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Da Vinci Code and (pseudo)archaeology
#1
Quote:quote:Originally posted by Beardstroker

Quote:quote:Originally posted by BAJR Host
[Off to see the film tonight.... welll..... no your enemy I say
I would spend the money on a better film, Mr Hosty (or alternatively beer and chips) it really is the most godawfully dull piece of bilge.Big Grin Shame as the book was actually moderately entertaining.
I find this whole phenomenon fascinating. The book IS entertaining (though bits of it could have been better written IMHO), the film as Beardstroker says only moderately so, and to my mind pretty difficult to follow if you've not read the book first.

What I find astounding is its enough for the author to write that the Priory of Sion "is a real organization" and that Opus Dei exists (duh !) and "all descriptions of artwork, architecture, documentsand secret rituals in this novel are accurate" (how could they not be?) and a large part of the reading public starts half-believing (or actually believing) in the conspiracy theory at the book's core.

And yet, a mouse-click or two away, almost any of the people who bought the book can easily find dozens of pieces of (verifiable) information which show the conspiracy theory really has too many holes to be plausible (like the infamous documents created by Pierre Plantard and planted in the Bibliotheque Nationale)... So the question is, why dont they? We live in an age when we can easily search for information without having to get off our backsides and go to a library or bookshop. The Internet, read critically (like anything else), puts it right under our nose. In theory we should be the best informed generation there has ever been, and yet we live in an age when all sorts of empty-brained and intellectually-flawed crap flourishes. Von Daniken and Graham Hancock and Holy Blood- Holy Grail/Da Vinci Code type nonsenses get widely accepted, even though anyone wishing to just check out a few facts or opposing views for themselves can do so. So why dont they? Do they want to be led up the garden path by any charlatan who can put pen to paper? (1)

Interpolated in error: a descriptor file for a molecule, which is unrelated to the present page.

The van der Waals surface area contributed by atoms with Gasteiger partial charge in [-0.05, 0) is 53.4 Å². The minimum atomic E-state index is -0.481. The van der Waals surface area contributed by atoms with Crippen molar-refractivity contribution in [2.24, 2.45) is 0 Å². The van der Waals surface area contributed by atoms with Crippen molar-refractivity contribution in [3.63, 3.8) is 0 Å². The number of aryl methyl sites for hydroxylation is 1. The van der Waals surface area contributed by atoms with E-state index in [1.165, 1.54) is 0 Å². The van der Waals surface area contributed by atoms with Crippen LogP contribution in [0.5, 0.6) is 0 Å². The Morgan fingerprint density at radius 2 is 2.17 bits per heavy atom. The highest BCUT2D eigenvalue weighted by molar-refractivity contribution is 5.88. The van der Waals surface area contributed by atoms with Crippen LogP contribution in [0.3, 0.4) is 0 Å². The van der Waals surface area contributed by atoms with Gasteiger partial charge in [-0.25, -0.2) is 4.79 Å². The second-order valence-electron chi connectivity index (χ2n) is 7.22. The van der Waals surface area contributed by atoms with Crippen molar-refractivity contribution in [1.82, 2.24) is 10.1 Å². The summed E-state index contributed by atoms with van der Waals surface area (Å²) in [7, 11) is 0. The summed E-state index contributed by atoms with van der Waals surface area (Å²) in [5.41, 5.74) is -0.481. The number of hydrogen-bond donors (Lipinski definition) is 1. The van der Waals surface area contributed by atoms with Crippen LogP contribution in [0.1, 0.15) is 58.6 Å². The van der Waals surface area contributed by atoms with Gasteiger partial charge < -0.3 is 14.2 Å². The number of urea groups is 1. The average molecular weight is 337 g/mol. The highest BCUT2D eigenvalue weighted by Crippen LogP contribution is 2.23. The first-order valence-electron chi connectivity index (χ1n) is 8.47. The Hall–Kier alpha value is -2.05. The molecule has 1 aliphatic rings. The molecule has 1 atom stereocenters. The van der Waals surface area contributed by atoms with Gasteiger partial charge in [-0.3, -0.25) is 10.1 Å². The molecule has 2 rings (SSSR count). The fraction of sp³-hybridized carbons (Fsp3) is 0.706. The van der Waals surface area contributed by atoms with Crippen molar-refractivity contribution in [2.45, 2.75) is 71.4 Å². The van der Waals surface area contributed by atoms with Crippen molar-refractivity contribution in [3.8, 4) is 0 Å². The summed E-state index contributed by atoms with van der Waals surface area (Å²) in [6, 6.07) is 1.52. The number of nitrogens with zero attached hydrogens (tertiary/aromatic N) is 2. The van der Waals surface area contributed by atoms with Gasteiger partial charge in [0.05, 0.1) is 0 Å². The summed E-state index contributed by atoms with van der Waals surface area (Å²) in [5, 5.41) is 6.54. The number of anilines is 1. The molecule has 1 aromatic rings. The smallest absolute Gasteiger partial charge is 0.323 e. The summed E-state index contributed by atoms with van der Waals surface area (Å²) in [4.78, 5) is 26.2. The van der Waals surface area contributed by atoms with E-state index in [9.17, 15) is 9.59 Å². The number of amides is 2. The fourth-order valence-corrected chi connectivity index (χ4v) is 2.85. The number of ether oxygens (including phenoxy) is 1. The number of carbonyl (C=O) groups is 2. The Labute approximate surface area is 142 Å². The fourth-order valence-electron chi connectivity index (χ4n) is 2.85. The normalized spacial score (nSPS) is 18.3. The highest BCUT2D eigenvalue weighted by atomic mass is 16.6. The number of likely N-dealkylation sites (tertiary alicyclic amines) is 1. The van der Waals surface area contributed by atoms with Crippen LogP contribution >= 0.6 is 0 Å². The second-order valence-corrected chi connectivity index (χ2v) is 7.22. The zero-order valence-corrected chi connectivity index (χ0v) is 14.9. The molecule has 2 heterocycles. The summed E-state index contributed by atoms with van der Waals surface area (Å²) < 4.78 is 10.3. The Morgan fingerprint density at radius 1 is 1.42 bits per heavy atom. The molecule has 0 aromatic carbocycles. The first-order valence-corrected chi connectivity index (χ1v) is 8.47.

I think this is importatnt for us to think about, as we produce one (set of) vision[s] of the past, while our public (the ones we say we are doing it all for) produce and all-too-willingly accept their own and sharply conflicting visions and dismiss any attempt to show (when we care to attempt it) that there is another version of events.

The believers in these "fringe" (though in fact in terms of size perhaps THESE are now the mainstream heories) are not so interested in checking out the basic facts and deciding between opposing models, all they need is an attractively-packaged version of "the "experts" got this wrong/ told you only half the truth / dont understand this" and there you have an instant public archaeology. Is there not a potential danger here with implications for the future of archaeology when millions of people want a more "exciting" version of the past full of "mysteries" ad "massive cover-ups" and we (the parties accused of doing the covering-up and getting it all wrong) keep giving the same old stuff?

Should we be blithely ignoring this sort of phenomenon? I think to a certain extent we do, we tend to pooh-pooh it and assume it will all blow over... (2) but what are the cumulative effects? Or should we be thinking of ways to more aggressively counter this kind of nonsense? Or should we go along with it in the spirit of liberalism and a Post-Modern "Anything goes"?

What implications would these three approaches have for British (and not only of course) archaeology? Any thoughts?

Paul Barford


(1) To clarify, in the case of the DVC, to my mind, the charlatans are the authors of Holy Blood ad Holy Grail, I think the situation about what Dan Brown set out to write is much more complex. They should be seen together ad not in isolation.

(2) Yes I know some of us produce books and websites (like the Hall of Ma'at) to counter them, but it seems to me that they rarely reach where they are needed.

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Messages In This Thread
Da Vinci Code and (pseudo)archaeology - by Paul Barford - 1st August 2006, 10:11 AM
Da Vinci Code and (pseudo)archaeology - by Magpie - 1st August 2006, 10:52 AM
Da Vinci Code and (pseudo)archaeology - by tom wilson - 1st August 2006, 11:16 AM
Da Vinci Code and (pseudo)archaeology - by eggbasket - 1st August 2006, 11:37 AM
Da Vinci Code and (pseudo)archaeology - by Curator Kid - 1st August 2006, 12:30 PM
Da Vinci Code and (pseudo)archaeology - by Tim - 9th August 2006, 12:32 PM

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